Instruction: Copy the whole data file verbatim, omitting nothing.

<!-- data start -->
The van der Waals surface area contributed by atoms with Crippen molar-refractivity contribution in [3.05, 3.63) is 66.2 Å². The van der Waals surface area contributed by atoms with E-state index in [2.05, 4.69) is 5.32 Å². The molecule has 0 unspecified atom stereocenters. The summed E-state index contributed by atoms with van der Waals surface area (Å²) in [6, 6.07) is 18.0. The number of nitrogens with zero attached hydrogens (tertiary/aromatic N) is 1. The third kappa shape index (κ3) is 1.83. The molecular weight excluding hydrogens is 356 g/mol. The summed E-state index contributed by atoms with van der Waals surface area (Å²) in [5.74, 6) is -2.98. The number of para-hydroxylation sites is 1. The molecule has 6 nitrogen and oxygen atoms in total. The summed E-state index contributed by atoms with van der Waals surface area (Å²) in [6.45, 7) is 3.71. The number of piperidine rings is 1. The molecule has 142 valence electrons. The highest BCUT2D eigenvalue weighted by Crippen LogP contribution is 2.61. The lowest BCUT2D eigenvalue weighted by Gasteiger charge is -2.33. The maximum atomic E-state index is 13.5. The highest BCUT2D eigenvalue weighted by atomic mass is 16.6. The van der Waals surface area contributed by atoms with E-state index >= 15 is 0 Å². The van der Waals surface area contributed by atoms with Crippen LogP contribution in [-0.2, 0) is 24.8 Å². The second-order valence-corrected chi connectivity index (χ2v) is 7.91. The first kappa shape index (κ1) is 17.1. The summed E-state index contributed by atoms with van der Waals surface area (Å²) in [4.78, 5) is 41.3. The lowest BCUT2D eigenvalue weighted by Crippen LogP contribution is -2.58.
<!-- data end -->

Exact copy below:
The van der Waals surface area contributed by atoms with Crippen molar-refractivity contribution in [3.05, 3.63) is 66.2 Å². The van der Waals surface area contributed by atoms with E-state index in [2.05, 4.69) is 5.32 Å². The molecule has 0 unspecified atom stereocenters. The summed E-state index contributed by atoms with van der Waals surface area (Å²) in [6, 6.07) is 18.0. The number of nitrogens with zero attached hydrogens (tertiary/aromatic N) is 1. The third kappa shape index (κ3) is 1.83. The molecular weight excluding hydrogens is 356 g/mol. The summed E-state index contributed by atoms with van der Waals surface area (Å²) in [5.74, 6) is -2.98. The number of para-hydroxylation sites is 1. The molecule has 6 nitrogen and oxygen atoms in total. The summed E-state index contributed by atoms with van der Waals surface area (Å²) in [6.45, 7) is 3.71. The number of piperidine rings is 1. The molecule has 142 valence electrons. The highest BCUT2D eigenvalue weighted by Crippen LogP contribution is 2.61. The lowest BCUT2D eigenvalue weighted by Gasteiger charge is -2.33. The maximum atomic E-state index is 13.5. The highest BCUT2D eigenvalue weighted by atomic mass is 16.6. The van der Waals surface area contributed by atoms with E-state index >= 15 is 0 Å². The van der Waals surface area contributed by atoms with Crippen LogP contribution in [-0.2, 0) is 24.8 Å². The second-order valence-corrected chi connectivity index (χ2v) is 7.91. The first kappa shape index (κ1) is 17.1. The summed E-state index contributed by atoms with van der Waals surface area (Å²) in [4.78, 5) is 41.3. The lowest BCUT2D eigenvalue weighted by Crippen LogP contribution is -2.58.